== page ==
I have just bought a projector, it is TP90s with 1280x720p, 3200 lumen and android 4.4. (it's the one in the picture) and by my guess all of the GP90 / TP90 are the same model, just sold by different brands / resellers.
It is a good deal for the price, but once it arrived I have found it had two main problems:
- Super noisy cooling fans (measured at 57dB)
- It spits a constant stream of hot air from it's vents (measured at >45ºC Celsius at the vent).
Well, I decided to get my Swiss army knife and go MacGyver on it. *cue the music*
BEFORE YOU PROCEED / DISCLAIMER
NEVER open or handle the device while it is powered, you can die! Always remove the power cord just to be safe!
Some mild soldering skills are needed for this hack/mod if you are not comfortable do not try it, you can loose the power supply, and it's "game over man, game over".
Teachers! Did you use this instructable in your classroom?
Add a Teacher Note to share how you incorporated it into your lesson.
Step 1: Open Wide and Look Inside
I removed the shell, by unscrewing the 6 screws under the body and gently separating the two halves.
This is what the inside looks like. Not bad!
Since the heat source is the led I plugged my trusty multimeter and measured it's power consumption. It was 3.6A at 29v.
Using ohm's law W = A x V, i got 3.6A x 29v = 104 watts, I also determined the current is constant, so the power supply is set to deliver 3.6A no matter what.
Step 2: Before We Continue, Something About These Power LED's
These new power led's (20w,30w,50w,100w) are not a single chip but instead are build by joining a bunch of smaller led's together. The standard seems to be x parallel rows of 10 leds in series.
Why 10 leds in series you may ask? Well, consider each led needs between 2.5v to 3v of forward voltage to work, so 10 x 3v = 30v (and that is why the power supply i measured in the previous step is outputting 29v).
Each led also needs to have the current that passes through it limited between 20~30ma, because otherwise it will burn out or if you have a big enough heat sink it will warm up your room...
Ah! Ahh! There might be something here!
Step 3: The Game Is Afoot
My dear Watson, consider the facts:
The power supply is a outputting a constant 3.6A (3600mA), and we know each led needs about 30mA to work, so 3600mA / 30mA = 120 leds. If each led is rated 1watt, that gives 120w. Since there aren't any 120W led widely available I decided to look at the led installed and I found the problem!
The led is just 6 rows of 10 leds, so it's a 60w led that is being powered by a 120w driver.
The heat from hell that comes off the projector is because it's wasting 60w of power over the heat sink that is trying to cool the poor led down.
We now have found the cause for the problems, we need to fix it!
Step 4: Easy Fix
After a quick look and some testing I found that the blue trim pot on the power supply that comes in this unit adjusts the current, but unfortunately it only dropped it to 3200mA, which is still way too high for our poor led.
The solution is to remove the existing trim pot and install a 10k one and then adjust it. After i did this i was able to reduce the current down to 1800mA (1.8A), which is the target current for a 50/60w Led. (If you want to reduce the current below 1800mA, just use a 22k trim pot instead of a 10k.)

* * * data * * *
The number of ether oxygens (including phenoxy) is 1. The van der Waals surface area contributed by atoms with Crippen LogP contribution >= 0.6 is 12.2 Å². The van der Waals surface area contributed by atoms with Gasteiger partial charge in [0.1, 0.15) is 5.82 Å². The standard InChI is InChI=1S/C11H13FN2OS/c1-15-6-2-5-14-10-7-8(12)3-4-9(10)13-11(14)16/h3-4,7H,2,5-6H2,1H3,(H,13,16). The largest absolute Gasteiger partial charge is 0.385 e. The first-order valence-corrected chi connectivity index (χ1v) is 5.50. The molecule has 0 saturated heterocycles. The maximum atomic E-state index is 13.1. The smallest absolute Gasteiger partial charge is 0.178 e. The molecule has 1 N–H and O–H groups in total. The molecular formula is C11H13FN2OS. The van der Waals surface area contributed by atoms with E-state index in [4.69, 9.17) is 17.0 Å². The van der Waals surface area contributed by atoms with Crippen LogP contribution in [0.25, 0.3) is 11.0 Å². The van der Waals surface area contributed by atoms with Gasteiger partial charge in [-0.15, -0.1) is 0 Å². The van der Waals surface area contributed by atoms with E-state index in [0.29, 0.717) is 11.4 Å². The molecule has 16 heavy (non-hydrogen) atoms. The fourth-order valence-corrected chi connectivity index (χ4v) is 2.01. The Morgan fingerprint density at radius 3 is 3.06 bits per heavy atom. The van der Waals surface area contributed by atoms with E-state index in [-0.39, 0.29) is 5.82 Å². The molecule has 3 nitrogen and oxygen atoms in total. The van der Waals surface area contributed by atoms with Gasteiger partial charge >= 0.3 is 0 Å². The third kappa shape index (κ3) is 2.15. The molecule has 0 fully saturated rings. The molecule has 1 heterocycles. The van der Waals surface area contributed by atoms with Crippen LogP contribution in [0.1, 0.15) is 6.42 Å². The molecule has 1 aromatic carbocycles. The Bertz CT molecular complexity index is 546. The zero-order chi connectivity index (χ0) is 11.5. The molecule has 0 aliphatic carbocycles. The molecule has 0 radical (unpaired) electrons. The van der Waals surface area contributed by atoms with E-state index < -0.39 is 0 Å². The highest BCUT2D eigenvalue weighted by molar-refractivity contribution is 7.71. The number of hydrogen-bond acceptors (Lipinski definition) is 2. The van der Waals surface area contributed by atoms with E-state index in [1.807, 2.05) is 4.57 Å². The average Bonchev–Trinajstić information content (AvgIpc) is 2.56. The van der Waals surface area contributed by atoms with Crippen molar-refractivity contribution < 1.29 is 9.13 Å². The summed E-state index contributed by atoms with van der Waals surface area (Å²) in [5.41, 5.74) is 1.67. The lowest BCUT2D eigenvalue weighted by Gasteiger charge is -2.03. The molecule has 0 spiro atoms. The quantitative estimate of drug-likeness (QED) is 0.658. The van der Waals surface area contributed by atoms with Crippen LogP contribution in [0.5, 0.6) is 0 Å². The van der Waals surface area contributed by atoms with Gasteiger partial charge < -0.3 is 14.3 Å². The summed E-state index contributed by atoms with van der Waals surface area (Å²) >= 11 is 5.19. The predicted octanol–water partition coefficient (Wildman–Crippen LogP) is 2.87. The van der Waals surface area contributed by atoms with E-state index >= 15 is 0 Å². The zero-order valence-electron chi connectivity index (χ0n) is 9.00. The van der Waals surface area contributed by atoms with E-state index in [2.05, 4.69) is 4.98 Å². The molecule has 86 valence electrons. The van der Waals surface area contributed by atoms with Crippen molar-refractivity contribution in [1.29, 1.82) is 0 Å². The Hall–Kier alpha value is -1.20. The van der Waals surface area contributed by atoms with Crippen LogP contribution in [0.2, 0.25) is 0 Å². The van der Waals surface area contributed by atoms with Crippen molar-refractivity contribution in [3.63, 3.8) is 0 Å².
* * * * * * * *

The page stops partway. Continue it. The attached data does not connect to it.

And.... Happy days, it works!
The led did not loose any brightness, it still shines the same and gives the same lux, but i was able to reduce the power loss and now instead the heat sink reaching 60~70ºC (Celsius) it's now quite happy at 40~50ºC!!!
Step 5: Reaching the Power Supply
To remove the power supply the second cover also needs to be removed.
WAIT A MINUTE!
Did you power the device off and removed the power cord like i said or are you feeling lucky?
I thought so....
Now, remove the screws that hold the pcb in place, then gently peel the piece of tape that holds the display ribbon and flip the black lever part up, so you can slide it off it's socket. To install it back, slide the ribbon into the slot and then push the black lever down.
Detach all cables, and for those with wifi, take care of the antenna cable, it will get loose of it's tinny socket, so if your wifi does not work after this process, double check if the antenna is connected!
Then remove the two screws that hold the LCD in place, and take it out. Keep unscrewing the second cover screws and remove it. Finally unscrew the two holding screws of the power supply and take it out!
P.S. Since you have all optical's in sight now, you can clean them with a clean cloth to remove any dust or particles on the lenses, glass, mirror and LCD display.
Step 6: Now for the Cooling Fans
Because so much heat was generated, high flow, high RPM and high noise fans were factory installed!
Now we don't have the heating problem any more, so we can replace them for new silent ones (low RPM and low air flow) or keep the existing ones but placing a 55 Ohm / 5W resistor in series over the red (+) wire of each of the fans (1 resistor per fan). That will drop the voltage and make them spin half the speed. Half speed = much lower noise.
I was able to reduce the noise from the 50~60dB to 40~50dB using the original fans!
P.S. I used a 5w resistor to ensure that no heat whatsoever was generated by it.
Step 7: The End
With this hack / mod I able to cut the heating and noise in half!
Also the led wont burn out in a few months due to over current and overheat, and will last it's intended live cycle of 20.000H +
I hope this helps!
Btw, if you reached this point i should warn you, there is no tutorial to put everything back together xD
Participated in the
Fix It Contest